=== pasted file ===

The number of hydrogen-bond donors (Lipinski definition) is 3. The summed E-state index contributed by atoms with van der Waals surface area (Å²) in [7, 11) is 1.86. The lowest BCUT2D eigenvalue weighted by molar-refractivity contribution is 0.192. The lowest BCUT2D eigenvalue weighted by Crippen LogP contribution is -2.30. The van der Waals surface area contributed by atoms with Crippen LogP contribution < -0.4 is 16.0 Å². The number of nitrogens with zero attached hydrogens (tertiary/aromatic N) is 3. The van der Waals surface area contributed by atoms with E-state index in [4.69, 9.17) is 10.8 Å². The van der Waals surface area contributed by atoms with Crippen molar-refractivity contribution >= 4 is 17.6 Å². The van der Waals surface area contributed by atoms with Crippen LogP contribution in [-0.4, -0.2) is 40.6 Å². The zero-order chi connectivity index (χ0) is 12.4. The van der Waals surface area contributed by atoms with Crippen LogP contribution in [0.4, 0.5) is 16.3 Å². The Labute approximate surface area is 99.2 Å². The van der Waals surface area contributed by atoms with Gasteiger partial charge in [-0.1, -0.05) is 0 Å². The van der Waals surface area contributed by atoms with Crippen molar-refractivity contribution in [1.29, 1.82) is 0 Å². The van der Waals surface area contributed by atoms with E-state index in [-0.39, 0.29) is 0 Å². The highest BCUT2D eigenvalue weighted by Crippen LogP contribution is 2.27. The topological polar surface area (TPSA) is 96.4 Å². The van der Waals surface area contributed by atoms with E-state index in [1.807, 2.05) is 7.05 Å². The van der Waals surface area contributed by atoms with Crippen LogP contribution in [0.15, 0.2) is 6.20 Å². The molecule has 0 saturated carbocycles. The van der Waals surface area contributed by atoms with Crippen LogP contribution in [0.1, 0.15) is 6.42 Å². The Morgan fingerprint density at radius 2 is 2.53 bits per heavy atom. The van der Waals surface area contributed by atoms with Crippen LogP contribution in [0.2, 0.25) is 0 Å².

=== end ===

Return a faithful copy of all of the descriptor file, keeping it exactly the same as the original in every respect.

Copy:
The number of hydrogen-bond donors (Lipinski definition) is 3. The summed E-state index contributed by atoms with van der Waals surface area (Å²) in [7, 11) is 1.86. The lowest BCUT2D eigenvalue weighted by molar-refractivity contribution is 0.192. The lowest BCUT2D eigenvalue weighted by Crippen LogP contribution is -2.30. The van der Waals surface area contributed by atoms with Crippen LogP contribution < -0.4 is 16.0 Å². The number of nitrogens with zero attached hydrogens (tertiary/aromatic N) is 3. The van der Waals surface area contributed by atoms with E-state index in [4.69, 9.17) is 10.8 Å². The van der Waals surface area contributed by atoms with Crippen molar-refractivity contribution >= 4 is 17.6 Å². The van der Waals surface area contributed by atoms with Crippen LogP contribution in [-0.4, -0.2) is 40.6 Å². The zero-order chi connectivity index (χ0) is 12.4. The van der Waals surface area contributed by atoms with Crippen LogP contribution in [0.4, 0.5) is 16.3 Å². The Labute approximate surface area is 99.2 Å². The van der Waals surface area contributed by atoms with Gasteiger partial charge in [-0.1, -0.05) is 0 Å². The van der Waals surface area contributed by atoms with Crippen molar-refractivity contribution in [1.29, 1.82) is 0 Å². The van der Waals surface area contributed by atoms with E-state index in [-0.39, 0.29) is 0 Å². The highest BCUT2D eigenvalue weighted by Crippen LogP contribution is 2.27. The topological polar surface area (TPSA) is 96.4 Å². The van der Waals surface area contributed by atoms with E-state index in [1.807, 2.05) is 7.05 Å². The van der Waals surface area contributed by atoms with Crippen LogP contribution in [0.15, 0.2) is 6.20 Å². The molecule has 0 saturated carbocycles. The van der Waals surface area contributed by atoms with Crippen LogP contribution in [0.1, 0.15) is 6.42 Å². The Morgan fingerprint density at radius 2 is 2.53 bits per heavy atom. The van der Waals surface area contributed by atoms with Crippen LogP contribution in [0.2, 0.25) is 0 Å².